My Math Forum Adding algebra fractions

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 April 10th, 2014, 12:13 PM #1 Newbie   Joined: Apr 2014 From: UK Posts: 4 Thanks: 0 Adding algebra fractions Hello, i'm wracking my brains trying to figure this out. 1 _ 1 2x 3y So it's, (1 divided by 2x) subtract (1 divided by 3y) The problem is, how do I change the denominators so theyre the same. Any help would be amazing.
 April 10th, 2014, 01:05 PM #2 Senior Member   Joined: Jun 2013 From: London, England Posts: 1,316 Thanks: 116 Try 6xy as a common denominator.
 April 10th, 2014, 01:46 PM #3 Newbie   Joined: Apr 2014 From: UK Posts: 4 Thanks: 0 Really appreciate the reply. What would i change the numerator too? Would I change them like I changed the denominator ie multiply the first numerator by 3 and the second numerator by 2 and then just add them? Or would I find the LCM, then change the numerator accordingly, then multiply the new left numerator with the old right denominator and multiply the new right numerator with the old left denominator? I'm really confused by this question Again, thank you for the reply.
 April 10th, 2014, 02:06 PM #4 Newbie   Joined: Apr 2014 From: UK Posts: 4 Thanks: 0 i played around with a algebra calculator and finally got the answer 1/7*x+1/2*y Solution Steps 1 Simplify Multiply Terms 1/7x+1/2y 2 Eliminate Greatest Common Denominator 2y/14xy+7x/14xy 3 Simplify Fraction Addition 2y+7x/14xy 4 Order Terms by Power 7x+2y/14xy Appreciate the help though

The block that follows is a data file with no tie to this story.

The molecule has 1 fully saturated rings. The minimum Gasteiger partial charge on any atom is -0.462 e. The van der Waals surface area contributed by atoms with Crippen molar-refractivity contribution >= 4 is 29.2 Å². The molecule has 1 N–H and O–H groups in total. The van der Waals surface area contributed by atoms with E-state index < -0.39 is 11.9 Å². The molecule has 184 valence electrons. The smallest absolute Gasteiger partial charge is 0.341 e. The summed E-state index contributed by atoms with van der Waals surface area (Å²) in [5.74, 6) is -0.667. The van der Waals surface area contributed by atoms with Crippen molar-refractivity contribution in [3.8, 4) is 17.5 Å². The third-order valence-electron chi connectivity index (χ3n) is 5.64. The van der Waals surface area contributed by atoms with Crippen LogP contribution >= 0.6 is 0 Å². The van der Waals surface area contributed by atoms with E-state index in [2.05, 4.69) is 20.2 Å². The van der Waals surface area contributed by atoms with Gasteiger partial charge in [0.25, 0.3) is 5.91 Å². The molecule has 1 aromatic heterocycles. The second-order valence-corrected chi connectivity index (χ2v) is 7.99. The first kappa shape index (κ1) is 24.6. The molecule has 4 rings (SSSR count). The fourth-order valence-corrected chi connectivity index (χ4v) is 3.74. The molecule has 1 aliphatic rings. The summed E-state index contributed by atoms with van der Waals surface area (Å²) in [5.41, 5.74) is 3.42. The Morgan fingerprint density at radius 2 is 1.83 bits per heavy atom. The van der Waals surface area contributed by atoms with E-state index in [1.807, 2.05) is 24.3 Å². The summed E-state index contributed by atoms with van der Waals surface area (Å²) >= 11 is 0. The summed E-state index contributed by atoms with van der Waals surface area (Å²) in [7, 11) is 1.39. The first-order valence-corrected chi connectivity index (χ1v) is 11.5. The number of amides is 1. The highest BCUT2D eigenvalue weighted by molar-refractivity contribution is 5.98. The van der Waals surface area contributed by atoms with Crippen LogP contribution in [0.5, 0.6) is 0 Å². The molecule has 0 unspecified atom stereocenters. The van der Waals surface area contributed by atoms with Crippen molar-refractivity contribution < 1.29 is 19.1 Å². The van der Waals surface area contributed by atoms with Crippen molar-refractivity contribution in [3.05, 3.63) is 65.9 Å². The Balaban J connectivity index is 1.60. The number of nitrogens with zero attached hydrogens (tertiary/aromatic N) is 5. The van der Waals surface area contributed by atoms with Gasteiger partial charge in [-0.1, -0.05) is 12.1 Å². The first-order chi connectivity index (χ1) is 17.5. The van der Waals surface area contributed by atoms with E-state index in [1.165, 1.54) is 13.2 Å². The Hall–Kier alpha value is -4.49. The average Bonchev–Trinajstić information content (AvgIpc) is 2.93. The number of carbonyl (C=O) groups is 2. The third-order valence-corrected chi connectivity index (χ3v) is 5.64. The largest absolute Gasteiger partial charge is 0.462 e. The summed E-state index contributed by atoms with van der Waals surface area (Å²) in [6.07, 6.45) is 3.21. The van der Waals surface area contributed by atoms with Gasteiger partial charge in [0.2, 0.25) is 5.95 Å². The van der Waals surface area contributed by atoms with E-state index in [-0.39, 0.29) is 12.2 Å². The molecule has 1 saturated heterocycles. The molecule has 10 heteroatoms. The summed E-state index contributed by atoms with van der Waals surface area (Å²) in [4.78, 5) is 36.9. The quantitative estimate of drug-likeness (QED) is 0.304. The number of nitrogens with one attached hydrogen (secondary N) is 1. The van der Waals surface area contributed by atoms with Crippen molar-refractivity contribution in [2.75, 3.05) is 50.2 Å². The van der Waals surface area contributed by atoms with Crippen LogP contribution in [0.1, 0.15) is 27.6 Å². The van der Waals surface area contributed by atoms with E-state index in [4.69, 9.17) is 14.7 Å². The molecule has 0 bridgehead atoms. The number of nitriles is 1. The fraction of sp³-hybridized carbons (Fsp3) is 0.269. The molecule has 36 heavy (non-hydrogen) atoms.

April 10th, 2014, 06:59 PM #5 Math Team   Joined: Dec 2013 From: Colombia Posts: 7,681 Thanks: 2659 Math Focus: Mainly analysis and algebra $$\frac{1}{2x}-\frac{1}{3y}$$ The simplest way to get a common denominator is to multiply the two denominators that you have. So in this case, the new denominator will be $6xy$. Then you have to make sure that, for each fraction, you multiply the top and bottom by the same number so that their values don't change. The denominator $2x$ is multiplied by $3y$ to get to $6xy$, so we have to multiply the numerator by $3y$ too. Similarly, the denominator $3y$ is multiplied by $2x$ to get to $6xy$, so we have to multiply the numerator by $2x$ too. This gives us $$\frac{1}{2x}-\frac{1}{3y} = \frac{3y}{6xy}-\frac{2x}{6xy}$$
 April 13th, 2014, 04:47 AM #6 Newbie   Joined: Apr 2014 From: UK Posts: 4 Thanks: 0 Thank you for the reply Pero and V8archie. I'm an independent student studying for my GCSE Maths exam, so I don't have a teacher to turn to. So your help means a lot!

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